Voltaire learned early in his writing career about the danger of censorship at the hands of the powerful. When a minor argument with the Chevalier of Rohan resulted in his unlawful imprisonment in the Bastille, he was forced into exile to retain freedom of speech. It was a bargain that has immeasurably benefited the world.
While in exile, he wasted no time offending the French "royal censor" (yes, that was a thing) by publishing Lettres philosophiques, which was subsequently banned and burned for criticizing the French monarchy.
Voltaire was the father of the Enlightenment, and his name is synonymous with the age. As Hugo said, "To name Voltaire is to characterize the entire eighteenth century." He was the leading progenitor of the principles that have become our modern liberal values - most notably that universal freedom of speech is far better for the world than tightly controlled, centralized sense-making by the "established authorities," whomever they might be and whatever their claim to truth.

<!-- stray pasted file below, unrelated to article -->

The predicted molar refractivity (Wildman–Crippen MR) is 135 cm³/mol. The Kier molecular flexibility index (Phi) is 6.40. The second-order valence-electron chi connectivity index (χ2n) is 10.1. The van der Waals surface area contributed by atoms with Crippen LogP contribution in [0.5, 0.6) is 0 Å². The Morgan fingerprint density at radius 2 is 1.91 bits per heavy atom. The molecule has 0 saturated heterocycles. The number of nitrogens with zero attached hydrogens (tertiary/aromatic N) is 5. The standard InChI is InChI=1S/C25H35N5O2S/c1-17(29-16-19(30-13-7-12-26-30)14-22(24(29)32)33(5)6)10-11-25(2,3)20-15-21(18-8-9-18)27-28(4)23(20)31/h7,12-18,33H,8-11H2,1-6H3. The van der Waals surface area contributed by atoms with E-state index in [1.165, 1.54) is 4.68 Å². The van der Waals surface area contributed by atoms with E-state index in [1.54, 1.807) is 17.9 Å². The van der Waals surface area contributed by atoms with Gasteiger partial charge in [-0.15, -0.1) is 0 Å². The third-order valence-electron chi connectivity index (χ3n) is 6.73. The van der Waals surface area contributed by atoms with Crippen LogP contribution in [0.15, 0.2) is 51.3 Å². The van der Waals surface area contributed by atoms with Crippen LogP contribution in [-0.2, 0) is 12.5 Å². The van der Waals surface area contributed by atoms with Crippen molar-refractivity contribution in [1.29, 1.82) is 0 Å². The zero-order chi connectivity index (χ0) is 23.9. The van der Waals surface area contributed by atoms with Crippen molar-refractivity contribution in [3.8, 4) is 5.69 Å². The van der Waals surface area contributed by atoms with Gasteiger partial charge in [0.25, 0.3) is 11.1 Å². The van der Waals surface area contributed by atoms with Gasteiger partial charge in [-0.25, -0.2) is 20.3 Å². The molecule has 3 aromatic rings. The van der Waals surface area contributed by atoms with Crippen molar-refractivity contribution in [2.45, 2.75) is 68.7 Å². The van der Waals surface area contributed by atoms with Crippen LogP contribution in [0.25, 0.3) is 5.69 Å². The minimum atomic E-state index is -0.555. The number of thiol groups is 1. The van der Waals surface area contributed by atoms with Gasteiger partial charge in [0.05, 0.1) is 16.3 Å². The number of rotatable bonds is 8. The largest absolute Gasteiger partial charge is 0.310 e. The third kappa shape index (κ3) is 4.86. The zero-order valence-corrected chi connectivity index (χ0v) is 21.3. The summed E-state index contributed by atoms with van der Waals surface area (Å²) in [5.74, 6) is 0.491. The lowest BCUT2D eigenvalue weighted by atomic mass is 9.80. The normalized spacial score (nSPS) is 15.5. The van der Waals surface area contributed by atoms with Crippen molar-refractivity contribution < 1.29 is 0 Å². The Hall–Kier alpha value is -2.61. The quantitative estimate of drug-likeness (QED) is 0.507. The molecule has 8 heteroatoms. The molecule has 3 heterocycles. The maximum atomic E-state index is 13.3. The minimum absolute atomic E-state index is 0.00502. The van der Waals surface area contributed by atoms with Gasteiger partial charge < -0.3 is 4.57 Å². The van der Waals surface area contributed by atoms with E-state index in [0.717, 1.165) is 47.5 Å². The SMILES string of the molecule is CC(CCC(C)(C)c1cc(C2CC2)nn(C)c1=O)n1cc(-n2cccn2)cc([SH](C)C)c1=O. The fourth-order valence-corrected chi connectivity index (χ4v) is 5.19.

In our illustration, we give this quotation a modern, Orwellian twist. A simple equation is given a "truth" makeover by the authorities. We'd like to think that Voltaire's objection to the depicted defacing would not so much be the false assertion of the five, but the censorship of the four. Voltaire would have equally defended the five had it been the other way around, and therein lies the genius of his principle. As he is often paraphrased as saying, "I do not agree with what you say, but I will defend to the death your right to say it."